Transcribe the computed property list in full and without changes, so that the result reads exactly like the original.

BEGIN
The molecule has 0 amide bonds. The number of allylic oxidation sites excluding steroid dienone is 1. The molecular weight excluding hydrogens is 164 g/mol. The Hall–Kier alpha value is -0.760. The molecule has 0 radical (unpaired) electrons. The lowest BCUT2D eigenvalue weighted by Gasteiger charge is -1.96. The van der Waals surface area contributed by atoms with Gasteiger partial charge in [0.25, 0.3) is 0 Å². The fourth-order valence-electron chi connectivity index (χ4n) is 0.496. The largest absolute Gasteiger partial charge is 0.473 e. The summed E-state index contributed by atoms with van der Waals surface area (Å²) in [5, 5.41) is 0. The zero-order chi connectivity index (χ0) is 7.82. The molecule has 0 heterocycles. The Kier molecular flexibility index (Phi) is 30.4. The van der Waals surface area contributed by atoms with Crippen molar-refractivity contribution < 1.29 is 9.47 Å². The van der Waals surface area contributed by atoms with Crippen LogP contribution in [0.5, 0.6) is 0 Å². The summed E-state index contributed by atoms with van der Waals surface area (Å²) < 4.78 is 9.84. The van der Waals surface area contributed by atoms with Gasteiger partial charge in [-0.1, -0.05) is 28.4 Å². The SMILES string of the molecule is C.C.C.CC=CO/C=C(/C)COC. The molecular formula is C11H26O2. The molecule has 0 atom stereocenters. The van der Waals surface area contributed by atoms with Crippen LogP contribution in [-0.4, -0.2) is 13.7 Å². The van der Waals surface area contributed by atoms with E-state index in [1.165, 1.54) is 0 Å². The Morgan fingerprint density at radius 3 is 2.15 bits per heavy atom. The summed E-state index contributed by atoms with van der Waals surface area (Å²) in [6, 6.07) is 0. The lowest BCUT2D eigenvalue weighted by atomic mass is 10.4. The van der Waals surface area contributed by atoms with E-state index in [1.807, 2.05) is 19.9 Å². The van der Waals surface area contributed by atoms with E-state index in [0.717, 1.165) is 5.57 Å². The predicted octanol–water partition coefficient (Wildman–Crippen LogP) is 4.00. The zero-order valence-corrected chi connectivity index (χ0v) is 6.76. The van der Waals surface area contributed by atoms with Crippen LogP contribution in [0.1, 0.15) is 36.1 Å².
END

The molecule has 0 amide bonds. The number of allylic oxidation sites excluding steroid dienone is 1. The molecular weight excluding hydrogens is 164 g/mol. The Hall–Kier alpha value is -0.760. The molecule has 0 radical (unpaired) electrons. The lowest BCUT2D eigenvalue weighted by Gasteiger charge is -1.96. The van der Waals surface area contributed by atoms with Gasteiger partial charge in [0.25, 0.3) is 0 Å². The fourth-order valence-electron chi connectivity index (χ4n) is 0.496. The largest absolute Gasteiger partial charge is 0.473 e. The summed E-state index contributed by atoms with van der Waals surface area (Å²) in [5, 5.41) is 0. The zero-order chi connectivity index (χ0) is 7.82. The molecule has 0 heterocycles. The Kier molecular flexibility index (Phi) is 30.4. The van der Waals surface area contributed by atoms with Crippen molar-refractivity contribution < 1.29 is 9.47 Å². The van der Waals surface area contributed by atoms with Crippen LogP contribution in [0.5, 0.6) is 0 Å². The summed E-state index contributed by atoms with van der Waals surface area (Å²) < 4.78 is 9.84. The van der Waals surface area contributed by atoms with Gasteiger partial charge in [-0.1, -0.05) is 28.4 Å². The SMILES string of the molecule is C.C.C.CC=CO/C=C(/C)COC. The molecular formula is C11H26O2. The molecule has 0 atom stereocenters. The van der Waals surface area contributed by atoms with Crippen LogP contribution in [-0.4, -0.2) is 13.7 Å². The van der Waals surface area contributed by atoms with E-state index in [1.165, 1.54) is 0 Å². The Morgan fingerprint density at radius 3 is 2.15 bits per heavy atom. The summed E-state index contributed by atoms with van der Waals surface area (Å²) in [6, 6.07) is 0. The lowest BCUT2D eigenvalue weighted by atomic mass is 10.4. The van der Waals surface area contributed by atoms with E-state index in [1.807, 2.05) is 19.9 Å². The van der Waals surface area contributed by atoms with E-state index in [0.717, 1.165) is 5.57 Å². The predicted octanol–water partition coefficient (Wildman–Crippen LogP) is 4.00. The zero-order valence-corrected chi connectivity index (χ0v) is 6.76. The van der Waals surface area contributed by atoms with Crippen LogP contribution in [0.1, 0.15) is 36.1 Å².